Dr Kerryn Phelps backs My Health Record inquiry

A PUSH for a Senate inquiry into the My Health Record amid ongoing security and privacy concerns has been backed by a former Australian Medical Association president.

After Health Minister Greg Hunt labelled Labor's call for a wide-ranging probe into the controversial digital record a "stunt" today, former AMA president Kerryn Phelps hit back saying it was a responsible decision to hold an inquiry.

"My Health Record has such far reaching potential implications that it must be the subject of a broader inquiry," Dr Phelps said on Twitter.

She has been vocal about her concerns over the government's roll out of the record and over the potential impacts of the My Health Record for patients' privacy.

Dr Phelps' comments come after Federal Labor's call for an urgent Senate inquiry into the digital records that will be automatically created for every Australian unless they opt-out by November.

Labor's health spokeswoman Catherine King announced today that Labor intends to launch a Senate inquiry into the My Health Record, to report back to Parliament before the opt-out period ends.

The inquiry would examine the laws and regulations that underpin the My Health Record.

Health Minister Greg Hunt has already been forced to commit last month to tweaking the legislation underpinning the records after doctors expressed concerns about police and other government agencies being able to access Australians' health data without a warrant.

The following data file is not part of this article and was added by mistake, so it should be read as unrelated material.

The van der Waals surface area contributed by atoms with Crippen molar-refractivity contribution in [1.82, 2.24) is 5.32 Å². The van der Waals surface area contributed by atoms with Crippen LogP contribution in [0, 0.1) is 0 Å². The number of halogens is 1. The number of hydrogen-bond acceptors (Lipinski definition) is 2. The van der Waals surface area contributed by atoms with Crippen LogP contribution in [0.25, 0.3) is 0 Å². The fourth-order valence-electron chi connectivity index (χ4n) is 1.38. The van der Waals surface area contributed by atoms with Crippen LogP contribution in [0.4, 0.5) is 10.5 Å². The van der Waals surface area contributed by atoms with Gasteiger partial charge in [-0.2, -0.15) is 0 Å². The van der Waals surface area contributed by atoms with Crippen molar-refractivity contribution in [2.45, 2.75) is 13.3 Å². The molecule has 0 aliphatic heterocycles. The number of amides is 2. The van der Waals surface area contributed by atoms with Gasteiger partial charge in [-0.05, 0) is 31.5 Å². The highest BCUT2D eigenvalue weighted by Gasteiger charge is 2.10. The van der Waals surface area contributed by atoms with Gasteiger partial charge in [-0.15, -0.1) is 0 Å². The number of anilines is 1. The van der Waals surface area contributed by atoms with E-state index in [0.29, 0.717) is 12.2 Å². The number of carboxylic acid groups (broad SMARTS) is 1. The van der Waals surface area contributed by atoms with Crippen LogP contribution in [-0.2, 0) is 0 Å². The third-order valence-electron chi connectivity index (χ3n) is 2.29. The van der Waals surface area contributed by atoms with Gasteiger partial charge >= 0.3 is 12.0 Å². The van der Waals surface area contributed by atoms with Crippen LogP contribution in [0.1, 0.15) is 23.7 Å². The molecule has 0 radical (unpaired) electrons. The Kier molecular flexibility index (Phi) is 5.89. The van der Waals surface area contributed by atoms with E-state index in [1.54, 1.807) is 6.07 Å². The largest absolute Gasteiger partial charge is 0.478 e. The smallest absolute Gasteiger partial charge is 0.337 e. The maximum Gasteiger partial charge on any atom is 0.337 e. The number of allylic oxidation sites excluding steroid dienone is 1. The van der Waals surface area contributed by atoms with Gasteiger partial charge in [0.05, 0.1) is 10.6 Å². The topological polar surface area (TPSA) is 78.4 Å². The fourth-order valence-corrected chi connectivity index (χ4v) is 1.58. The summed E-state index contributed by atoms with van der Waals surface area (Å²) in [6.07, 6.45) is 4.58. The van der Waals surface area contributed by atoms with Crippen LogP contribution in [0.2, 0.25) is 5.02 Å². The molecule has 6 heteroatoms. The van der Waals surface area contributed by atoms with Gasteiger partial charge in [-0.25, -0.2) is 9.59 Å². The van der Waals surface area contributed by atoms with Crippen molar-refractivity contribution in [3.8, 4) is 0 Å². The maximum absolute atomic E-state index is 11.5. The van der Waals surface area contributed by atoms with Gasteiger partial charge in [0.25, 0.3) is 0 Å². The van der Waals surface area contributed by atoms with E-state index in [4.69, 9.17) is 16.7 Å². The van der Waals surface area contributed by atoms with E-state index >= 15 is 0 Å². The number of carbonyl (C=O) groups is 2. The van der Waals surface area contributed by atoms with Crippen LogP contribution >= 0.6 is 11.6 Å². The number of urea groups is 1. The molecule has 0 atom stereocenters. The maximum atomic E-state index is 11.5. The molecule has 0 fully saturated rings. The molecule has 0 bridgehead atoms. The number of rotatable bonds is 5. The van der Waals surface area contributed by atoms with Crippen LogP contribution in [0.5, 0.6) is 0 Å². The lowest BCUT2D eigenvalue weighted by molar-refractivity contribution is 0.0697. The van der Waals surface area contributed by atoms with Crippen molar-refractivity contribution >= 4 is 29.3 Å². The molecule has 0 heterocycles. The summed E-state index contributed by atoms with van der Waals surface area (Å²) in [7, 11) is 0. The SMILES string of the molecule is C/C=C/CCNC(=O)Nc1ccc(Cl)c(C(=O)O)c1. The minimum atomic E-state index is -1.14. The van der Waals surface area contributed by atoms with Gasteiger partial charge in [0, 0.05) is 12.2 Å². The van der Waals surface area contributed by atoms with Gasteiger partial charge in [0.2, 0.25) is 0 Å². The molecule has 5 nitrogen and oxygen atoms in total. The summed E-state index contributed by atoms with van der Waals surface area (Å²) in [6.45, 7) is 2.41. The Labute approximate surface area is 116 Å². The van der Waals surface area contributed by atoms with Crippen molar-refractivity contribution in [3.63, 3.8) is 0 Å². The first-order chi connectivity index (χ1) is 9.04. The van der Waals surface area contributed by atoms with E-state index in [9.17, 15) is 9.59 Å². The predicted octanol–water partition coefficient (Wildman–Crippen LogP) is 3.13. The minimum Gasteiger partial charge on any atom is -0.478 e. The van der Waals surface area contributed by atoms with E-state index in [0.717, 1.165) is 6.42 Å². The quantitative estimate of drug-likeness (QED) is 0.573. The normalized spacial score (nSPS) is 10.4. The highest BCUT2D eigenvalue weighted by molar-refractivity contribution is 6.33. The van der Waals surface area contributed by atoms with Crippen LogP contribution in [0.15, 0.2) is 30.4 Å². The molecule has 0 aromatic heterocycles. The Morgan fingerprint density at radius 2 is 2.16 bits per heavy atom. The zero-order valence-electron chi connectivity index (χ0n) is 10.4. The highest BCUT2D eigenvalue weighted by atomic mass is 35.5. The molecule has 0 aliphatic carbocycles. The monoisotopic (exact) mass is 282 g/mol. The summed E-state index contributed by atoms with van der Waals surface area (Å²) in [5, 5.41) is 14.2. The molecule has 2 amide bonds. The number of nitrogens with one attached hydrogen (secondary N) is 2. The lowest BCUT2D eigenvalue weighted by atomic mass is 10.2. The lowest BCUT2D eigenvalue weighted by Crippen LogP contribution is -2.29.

But Shadow Health Minister Catherine King said the government's concessions to change the legislation did not go far enough.

Federal Shadow Minister for Health and Medicare Catherine King. Picture: AAP
Federal Shadow Minister for Health and Medicare Catherine King. Picture: AAP

Although Labor supports the electronic health record system, Ms King said the Government's "bungled rollout" had "severely undermined public trust" in the reform.

"While the Government has agreed to a number of changes demanded by Labor and doctors' groups, including an extension of the opt-out period and a new public information campaign, more needs to be done," she said.

 

Screen grabs from the My Health Record government website. Picture: Supplied
Screen grabs from the My Health Record government website. Picture: Supplied

 

"We will this week ask the crossbench to support a reference to the Senate Finance and Public Administration References Committee, which also inquired into the census failure and the sale of Medicare numbers on the darkweb."

The inquiry will look at the Government's decision to shift from an opt-in system to an opt-out system, a range of privacy and security concerns, including the adequacy of the system's log-in procedures and default settings.

"It will also consider issues raised in the public domain around domestic violence and workers' compensation," Ms King said.

Health Minister Greg Hunt in Question Time. Picture Kym Smith
Health Minister Greg Hunt in Question Time. Picture Kym Smith

"The inquiry will also look at the adequacy of the Government's public information campaign, and the potential that commercial interests, including health insurers, could be given access to My Health data."

Labor wants the Government to suspend the My Health Record rollout until the inquiry reports.

Mr Hunt labelled Labor's push for an inquiry into the records a "stunt".

"Labor knows we were already going to refer the My Health Record legislative changes to the Senate as a matter of ordinary business," he wrote on Twitter after the announcement.

"This is a stunt and they know we were writing to the Senate and they were just trying to get in ahead."



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